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In a time of plague, Sir Isaac Newton developed his theory of gravity; in quarantine, Shakespeare wrote ‘King Lear.’ Six weeks ago, the COVID-19 pandemic sent Princeton’s undergraduates off-campus and back home. With the cancellation of club activities, campus jobs, and projects, Dylan Fox ’22 said to The Daily Princetonian, “Everything that gave our lives meaning is essentially gone.” So like Shakespeare and like Newton, Princeton students stuck at home have searched for ways as entertaining — if not quite as groundbreaking — to pass their time.
The University has outlined a new plan for summer student housing. Yet, despite substantially lowered rates, students in financial need report that they may face difficulty meeting the costs.
Nicholas Johnson ’20 and Grace Sommers ’20 were named valedictorian and salutatorian, respectively, for the Class of 2020 in a University statement released Monday afternoon. In the University’s 274-year history, Johnson is the first black valedictorian.
University Health Services (UHS) recently updated the terms of its Student Health Plan (SHP), which cover referrals and various benefits, including temporarily increasing coverage for some services, especially those relating to COVID-19. These changes will apply to all students on the SHP.
In light of COVID-19, this year's Princeton Preview, the annual opportunity for high school students admitted to the University to experience two days on campus, was canceled and then moved online.
Students remaining on campus will be relocated to Bloomberg Hall, Scully Hall, and rooms in Whitman College, according to “a new plan for housing through the semester’s end” outlined by Dean of the College Jill Dolan.
The University Muslim Life Program’s weekly prayer service was interrupted on Friday, April 17 by “zoombombers” who crashed the meeting with offensive slurs and pornographic images.
On Wednesday afternoon, President Christopher L. Eisgruber ’83 wrote to the members and families of the Class of 2020 announcing the cancelation of this year’s Commencement ceremony due to coronavirus. In-person festivities will be rescheduled to “the days just before Reunions 2021.”
Until March 19, most of the University's 5,267 undergraduate students were operating in Eastern Daylight Time (EDT). Now spread across the globe, students are finding various ways to adapt to their new schedules.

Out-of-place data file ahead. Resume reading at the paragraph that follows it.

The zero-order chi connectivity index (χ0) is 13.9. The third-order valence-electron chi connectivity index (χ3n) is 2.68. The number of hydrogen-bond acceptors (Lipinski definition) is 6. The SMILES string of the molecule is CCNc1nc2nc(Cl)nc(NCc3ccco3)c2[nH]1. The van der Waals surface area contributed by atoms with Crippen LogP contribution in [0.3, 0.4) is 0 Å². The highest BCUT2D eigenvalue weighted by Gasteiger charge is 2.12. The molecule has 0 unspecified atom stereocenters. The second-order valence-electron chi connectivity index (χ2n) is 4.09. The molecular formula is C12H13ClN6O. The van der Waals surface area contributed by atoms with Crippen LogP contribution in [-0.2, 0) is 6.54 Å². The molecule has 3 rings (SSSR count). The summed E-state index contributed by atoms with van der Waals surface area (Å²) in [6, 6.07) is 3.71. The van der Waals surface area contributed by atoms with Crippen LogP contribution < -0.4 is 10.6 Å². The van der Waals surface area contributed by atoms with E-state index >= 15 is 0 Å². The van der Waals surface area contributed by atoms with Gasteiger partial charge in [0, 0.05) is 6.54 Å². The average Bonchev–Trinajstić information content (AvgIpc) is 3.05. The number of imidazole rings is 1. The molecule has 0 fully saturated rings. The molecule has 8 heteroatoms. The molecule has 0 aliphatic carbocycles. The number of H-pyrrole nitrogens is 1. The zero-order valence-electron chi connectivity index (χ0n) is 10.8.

By March 10, the student-run contemporary and hip-hop dance company diSiac had spent six weeks planning its spring show. The 46 members had agreed on “Illusion” as the theme; they’d spent 20 hours on the casting alone; they’d haggled their way to using the Berlind Theater for their performances; they’d pored over their publicity photos for hours, striving for perfection.
Throughout the month of April, students admitted to the Class of 2024 will meet with University faculty, spend time with current students, and take tours of the University — all online.
In an email sent out on Tuesday, March 31, on-campus students residing in Butler College’s 1967 Hall, 1976 Hall, and Yoseloff Hall were asked to relocate to Bloomberg Hall by Friday, April 3, in order to “secure spaces for self-isolation.”
The number of students testing positive for COVID-19 that University Health Services (UHS) is aware of has quintupled over the last six days.
A recent update to the University’s social distancing policy bans students still on campus from visiting each other’s dorm rooms. Some fear the stringent punishments described in this policy may leave students in danger of housing insecurity.
While the University remains closed during the COVID-19 pandemic, it will reimburse student workers not able to work on campus. This reimbursement will apply only to student workers who receive need-based financial aid.
Room draw has been pushed back two weeks, according to a new schedule announced on Wednesday.
In response to the University’s suggested “social distancing techniques,” a number of community spaces across campus have closed. Nonetheless, students still expressed concerns about the feasibility of such measures, especially in tightly-packed classrooms and lecture halls.
Update from March 11
At 9:02 a.m. Monday morning, University President Christopher L. Eisgruber ’83 updated the University about next steps regarding COVID-19 preparations. Among other changes, the letter announced plans for virtual instruction starting the week of March 23, and encouraged students to remain at home during that time.
Late Sunday night into Monday morning, a University web page addressing the COVID-19 outbreak sparked confusion across campus. A University spokesperson confirmed to The Daily Princetonian that the information on this page was revealed inadvertently.